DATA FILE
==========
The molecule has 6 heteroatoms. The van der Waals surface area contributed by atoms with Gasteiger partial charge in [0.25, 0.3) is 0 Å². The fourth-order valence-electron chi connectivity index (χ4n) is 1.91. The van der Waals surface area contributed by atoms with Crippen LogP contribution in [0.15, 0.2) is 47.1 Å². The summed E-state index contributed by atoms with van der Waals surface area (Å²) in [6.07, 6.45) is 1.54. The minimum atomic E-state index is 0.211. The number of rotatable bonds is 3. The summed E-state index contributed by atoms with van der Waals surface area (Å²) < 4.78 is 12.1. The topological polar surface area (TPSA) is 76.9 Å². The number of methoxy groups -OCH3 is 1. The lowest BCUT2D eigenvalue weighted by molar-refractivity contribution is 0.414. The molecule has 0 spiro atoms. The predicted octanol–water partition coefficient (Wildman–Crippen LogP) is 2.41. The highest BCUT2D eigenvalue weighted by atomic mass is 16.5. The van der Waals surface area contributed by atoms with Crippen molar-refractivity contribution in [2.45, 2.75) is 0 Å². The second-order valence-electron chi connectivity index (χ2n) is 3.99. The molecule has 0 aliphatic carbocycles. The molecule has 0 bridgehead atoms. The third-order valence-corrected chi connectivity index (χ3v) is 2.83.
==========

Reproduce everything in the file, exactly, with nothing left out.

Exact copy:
The molecule has 6 heteroatoms. The van der Waals surface area contributed by atoms with Gasteiger partial charge in [0.25, 0.3) is 0 Å². The fourth-order valence-electron chi connectivity index (χ4n) is 1.91. The van der Waals surface area contributed by atoms with Crippen LogP contribution in [0.15, 0.2) is 47.1 Å². The summed E-state index contributed by atoms with van der Waals surface area (Å²) in [6.07, 6.45) is 1.54. The minimum atomic E-state index is 0.211. The number of rotatable bonds is 3. The summed E-state index contributed by atoms with van der Waals surface area (Å²) < 4.78 is 12.1. The topological polar surface area (TPSA) is 76.9 Å². The number of methoxy groups -OCH3 is 1. The lowest BCUT2D eigenvalue weighted by molar-refractivity contribution is 0.414. The molecule has 0 spiro atoms. The predicted octanol–water partition coefficient (Wildman–Crippen LogP) is 2.41. The highest BCUT2D eigenvalue weighted by atomic mass is 16.5. The van der Waals surface area contributed by atoms with Crippen molar-refractivity contribution in [2.45, 2.75) is 0 Å². The second-order valence-electron chi connectivity index (χ2n) is 3.99. The molecule has 0 aliphatic carbocycles. The molecule has 0 bridgehead atoms. The third-order valence-corrected chi connectivity index (χ3v) is 2.83.